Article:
Some reflected the sentiment that these ads treated suicide in a flippant and thus inappapropriate manner. Commenter "Marshmallow" said, "Suicide is about as funny as the Holocaust. Or kids with cancer....That's why the VW suicide spot was yanked last year. There's a difference between pushing creative boundaries and just pushing buttons. Those who lack authentic creativity and/or class will never understand this. Cool illustration style, though."
One non-adlander argued that all this attention means the campaign succeeded because it got people thinking about the brand. Commenter "itchycods" said, "I am not employed in the advertising world, and I have not been educated in advertising per se, but I have been subjected to it all my life. These reactions that people are having to this set of ads is exactly what advertising is supposed to do, right? Evoke strong emotions (good or bad) in people to tie the product into their memory. Because they make you FEEL, and not just think is exactly the point. I have seen things in my life that disturbed me to the point that some even made me physically ill, but because of euphoric recall, I don't still get ill, I just remember the subject. Seems like BBDO was earning their money."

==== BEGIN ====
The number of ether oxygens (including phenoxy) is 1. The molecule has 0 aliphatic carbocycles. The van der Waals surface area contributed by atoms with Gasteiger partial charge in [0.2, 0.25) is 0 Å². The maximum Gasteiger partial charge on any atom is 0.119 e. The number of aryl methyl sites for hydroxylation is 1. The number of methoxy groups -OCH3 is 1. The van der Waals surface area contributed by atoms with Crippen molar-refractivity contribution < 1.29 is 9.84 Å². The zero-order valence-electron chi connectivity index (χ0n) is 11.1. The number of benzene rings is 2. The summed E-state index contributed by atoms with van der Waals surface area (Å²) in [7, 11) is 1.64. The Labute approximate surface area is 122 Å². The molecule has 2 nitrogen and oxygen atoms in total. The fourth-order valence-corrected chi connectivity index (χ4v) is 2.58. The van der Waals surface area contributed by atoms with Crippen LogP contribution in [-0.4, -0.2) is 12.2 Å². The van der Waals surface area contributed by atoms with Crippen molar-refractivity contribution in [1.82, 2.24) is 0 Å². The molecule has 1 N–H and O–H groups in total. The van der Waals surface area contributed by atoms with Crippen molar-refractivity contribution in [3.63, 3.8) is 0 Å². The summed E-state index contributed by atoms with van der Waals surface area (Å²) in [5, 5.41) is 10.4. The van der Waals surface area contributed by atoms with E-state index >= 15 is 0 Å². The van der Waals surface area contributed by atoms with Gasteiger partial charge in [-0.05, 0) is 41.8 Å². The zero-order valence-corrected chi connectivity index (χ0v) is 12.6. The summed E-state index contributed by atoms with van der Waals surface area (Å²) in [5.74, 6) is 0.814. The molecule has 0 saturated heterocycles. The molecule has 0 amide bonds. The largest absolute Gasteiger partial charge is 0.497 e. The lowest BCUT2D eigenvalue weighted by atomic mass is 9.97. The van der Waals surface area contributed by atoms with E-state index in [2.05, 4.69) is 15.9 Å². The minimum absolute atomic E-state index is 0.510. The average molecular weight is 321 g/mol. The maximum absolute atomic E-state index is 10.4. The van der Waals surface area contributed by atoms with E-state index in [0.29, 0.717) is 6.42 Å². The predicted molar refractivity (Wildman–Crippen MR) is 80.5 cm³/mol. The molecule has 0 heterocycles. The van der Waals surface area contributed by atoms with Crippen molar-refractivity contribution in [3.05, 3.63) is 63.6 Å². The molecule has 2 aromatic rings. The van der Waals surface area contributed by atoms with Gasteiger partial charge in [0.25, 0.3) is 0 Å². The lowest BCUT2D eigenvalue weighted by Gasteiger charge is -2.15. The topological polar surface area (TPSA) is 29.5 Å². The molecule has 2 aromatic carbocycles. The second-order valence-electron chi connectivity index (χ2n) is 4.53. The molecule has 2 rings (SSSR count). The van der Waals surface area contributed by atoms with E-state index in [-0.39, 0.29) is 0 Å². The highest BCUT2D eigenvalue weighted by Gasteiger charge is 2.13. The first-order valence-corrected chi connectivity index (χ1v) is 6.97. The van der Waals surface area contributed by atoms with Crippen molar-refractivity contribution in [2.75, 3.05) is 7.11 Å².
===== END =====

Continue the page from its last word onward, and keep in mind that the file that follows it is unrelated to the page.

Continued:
Another Adster doesn't have a problem with the content if it's in context. Viewer "oshbr" said, "I think it's an interesting idea, and executed well. If it were being run in Rolling Stone, or Wired I think the audience would find the creativity and humor. I enjoy political humor, and feel if we can't laugh at ourselves as humans, then we're doing it wrong. Pushing the envelope? Too edgy? Just depends on the environment in which it's viewed. Are we to avoid our humanity, sexuality, politics, race, etc. or do we embrace it?"
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